Gallagher was vocal about the need for improvements to the bridge and surrounding infrastructure.

“In the past two years there have been three fatal accidents due to truck queues along the 405,” he said.

Things are looking up for the Blue Water Bridge as well, according to Stan Korosec, vice -president of operations.

“We’ve seen an increase of FAST traffic from three to 15 per cent over the past year,” said Korosec.

As for the bridge’s plans to expand its plaza on the Canadian side, they’re going ahead, Korosec said.

“We’re building a new dedicated truck ramp from Highway 402, which should be completed in two years, and the plaza should be entirely reconstructed in eight years,” he said.

The number of lanes leading up the bridge on the Canadian side is also going to be increased up to 12 lanes, with the middle ones open to going in either direction, Korosec said. The OPP has also agreed to close Marina Rd. to regular traffic when traffic is heavy, making it easier for trucks to get access to the bridge.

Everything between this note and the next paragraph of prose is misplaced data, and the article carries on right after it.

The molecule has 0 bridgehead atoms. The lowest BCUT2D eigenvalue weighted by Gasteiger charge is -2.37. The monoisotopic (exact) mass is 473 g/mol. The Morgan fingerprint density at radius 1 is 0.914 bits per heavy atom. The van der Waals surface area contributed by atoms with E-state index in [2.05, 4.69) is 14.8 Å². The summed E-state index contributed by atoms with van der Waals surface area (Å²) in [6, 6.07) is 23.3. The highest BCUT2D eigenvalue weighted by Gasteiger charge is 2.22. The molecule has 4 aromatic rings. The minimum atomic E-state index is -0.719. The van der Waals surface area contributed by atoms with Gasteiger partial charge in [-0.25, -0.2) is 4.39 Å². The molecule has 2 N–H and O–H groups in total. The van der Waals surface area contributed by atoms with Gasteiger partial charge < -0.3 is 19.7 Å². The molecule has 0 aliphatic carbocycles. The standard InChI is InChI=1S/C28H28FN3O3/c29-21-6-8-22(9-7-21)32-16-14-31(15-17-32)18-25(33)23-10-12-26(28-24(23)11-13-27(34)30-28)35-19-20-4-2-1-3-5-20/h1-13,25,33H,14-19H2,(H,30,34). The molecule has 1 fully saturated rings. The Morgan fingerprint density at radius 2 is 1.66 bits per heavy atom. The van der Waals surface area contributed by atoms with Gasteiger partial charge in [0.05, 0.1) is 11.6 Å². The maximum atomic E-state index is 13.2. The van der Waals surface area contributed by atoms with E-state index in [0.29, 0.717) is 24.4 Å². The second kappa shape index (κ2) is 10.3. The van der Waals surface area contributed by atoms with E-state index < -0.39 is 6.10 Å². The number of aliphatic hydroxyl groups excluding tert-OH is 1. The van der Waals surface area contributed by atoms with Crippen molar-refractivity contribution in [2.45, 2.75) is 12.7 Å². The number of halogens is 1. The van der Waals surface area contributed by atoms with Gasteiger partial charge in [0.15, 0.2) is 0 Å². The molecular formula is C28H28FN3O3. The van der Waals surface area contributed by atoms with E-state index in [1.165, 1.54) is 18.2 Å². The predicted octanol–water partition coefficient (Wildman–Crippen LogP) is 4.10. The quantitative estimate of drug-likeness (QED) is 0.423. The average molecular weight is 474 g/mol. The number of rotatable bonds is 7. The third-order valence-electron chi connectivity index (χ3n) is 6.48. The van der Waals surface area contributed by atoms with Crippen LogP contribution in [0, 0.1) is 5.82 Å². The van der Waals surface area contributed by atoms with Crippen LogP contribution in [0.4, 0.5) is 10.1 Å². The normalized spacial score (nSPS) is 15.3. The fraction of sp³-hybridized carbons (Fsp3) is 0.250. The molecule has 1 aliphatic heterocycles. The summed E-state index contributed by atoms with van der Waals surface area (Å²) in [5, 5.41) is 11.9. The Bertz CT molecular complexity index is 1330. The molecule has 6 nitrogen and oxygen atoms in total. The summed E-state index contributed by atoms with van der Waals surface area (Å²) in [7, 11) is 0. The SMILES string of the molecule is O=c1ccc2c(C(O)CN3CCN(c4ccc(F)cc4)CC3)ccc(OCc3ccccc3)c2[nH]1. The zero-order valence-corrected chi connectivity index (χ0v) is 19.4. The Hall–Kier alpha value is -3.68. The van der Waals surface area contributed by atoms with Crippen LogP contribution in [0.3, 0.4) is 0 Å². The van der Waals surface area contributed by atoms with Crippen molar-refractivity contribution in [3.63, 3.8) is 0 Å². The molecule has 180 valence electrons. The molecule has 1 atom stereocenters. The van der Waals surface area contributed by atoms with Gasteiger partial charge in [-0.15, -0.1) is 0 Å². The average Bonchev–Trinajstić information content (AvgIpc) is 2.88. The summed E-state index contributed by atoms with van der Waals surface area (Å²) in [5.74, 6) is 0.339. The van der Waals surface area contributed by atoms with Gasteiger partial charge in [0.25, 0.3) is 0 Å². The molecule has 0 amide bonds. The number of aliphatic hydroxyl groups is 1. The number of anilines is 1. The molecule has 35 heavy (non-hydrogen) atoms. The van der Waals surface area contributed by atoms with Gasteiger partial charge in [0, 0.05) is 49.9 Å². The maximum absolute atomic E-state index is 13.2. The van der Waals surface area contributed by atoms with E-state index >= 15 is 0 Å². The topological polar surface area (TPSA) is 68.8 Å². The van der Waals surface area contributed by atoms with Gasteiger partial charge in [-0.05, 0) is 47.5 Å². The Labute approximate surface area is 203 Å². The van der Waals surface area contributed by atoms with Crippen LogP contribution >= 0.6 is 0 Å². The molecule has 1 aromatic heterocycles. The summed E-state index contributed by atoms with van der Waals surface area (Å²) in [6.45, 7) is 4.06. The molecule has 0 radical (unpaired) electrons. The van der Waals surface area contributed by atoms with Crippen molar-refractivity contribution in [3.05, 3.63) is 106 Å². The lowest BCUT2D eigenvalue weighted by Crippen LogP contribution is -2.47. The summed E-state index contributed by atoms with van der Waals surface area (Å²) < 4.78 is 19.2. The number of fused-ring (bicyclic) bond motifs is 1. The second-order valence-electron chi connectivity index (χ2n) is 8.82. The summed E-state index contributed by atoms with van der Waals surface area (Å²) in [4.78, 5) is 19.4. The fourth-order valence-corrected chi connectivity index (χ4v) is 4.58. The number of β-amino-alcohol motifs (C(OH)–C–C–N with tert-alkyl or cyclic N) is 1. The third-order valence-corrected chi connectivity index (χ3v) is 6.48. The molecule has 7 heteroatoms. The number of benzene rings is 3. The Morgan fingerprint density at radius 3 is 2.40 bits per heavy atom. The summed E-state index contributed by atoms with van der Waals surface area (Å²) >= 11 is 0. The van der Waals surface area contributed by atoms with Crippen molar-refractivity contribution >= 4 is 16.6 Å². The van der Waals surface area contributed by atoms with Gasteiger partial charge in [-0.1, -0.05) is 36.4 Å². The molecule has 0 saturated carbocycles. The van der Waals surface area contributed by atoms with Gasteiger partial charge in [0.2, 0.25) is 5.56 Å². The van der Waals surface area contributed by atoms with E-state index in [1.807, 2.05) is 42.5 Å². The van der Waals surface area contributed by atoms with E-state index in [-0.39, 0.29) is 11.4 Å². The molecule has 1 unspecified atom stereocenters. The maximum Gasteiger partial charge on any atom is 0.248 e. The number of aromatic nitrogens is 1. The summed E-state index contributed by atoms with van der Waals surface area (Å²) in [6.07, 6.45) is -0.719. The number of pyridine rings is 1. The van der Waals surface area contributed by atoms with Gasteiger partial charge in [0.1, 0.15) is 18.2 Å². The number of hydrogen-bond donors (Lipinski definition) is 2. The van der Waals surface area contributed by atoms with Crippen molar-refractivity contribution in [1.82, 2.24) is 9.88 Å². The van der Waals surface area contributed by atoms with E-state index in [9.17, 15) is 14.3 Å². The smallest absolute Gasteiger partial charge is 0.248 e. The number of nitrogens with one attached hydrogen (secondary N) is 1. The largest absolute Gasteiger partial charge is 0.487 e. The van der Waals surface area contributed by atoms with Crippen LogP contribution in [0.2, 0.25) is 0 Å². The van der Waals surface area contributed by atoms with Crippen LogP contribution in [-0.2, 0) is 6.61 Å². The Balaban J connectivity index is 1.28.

As for work on the U.S. side, three alternatives are being considered, he said. The alternative favoured by the bridge authority involved moving commercial processing booths further down the highway.

“The road would be secure,” he added.

“And there would be lots of room for future customs buildings. This alternative is ideal because it would move queuing off the bridge.”

But despite all the optimism on the part of bridge authorities regarding expansion plans, the issue of upcoming Customs regulations to be enforced under the U.S. Trade Act still proved worrisome.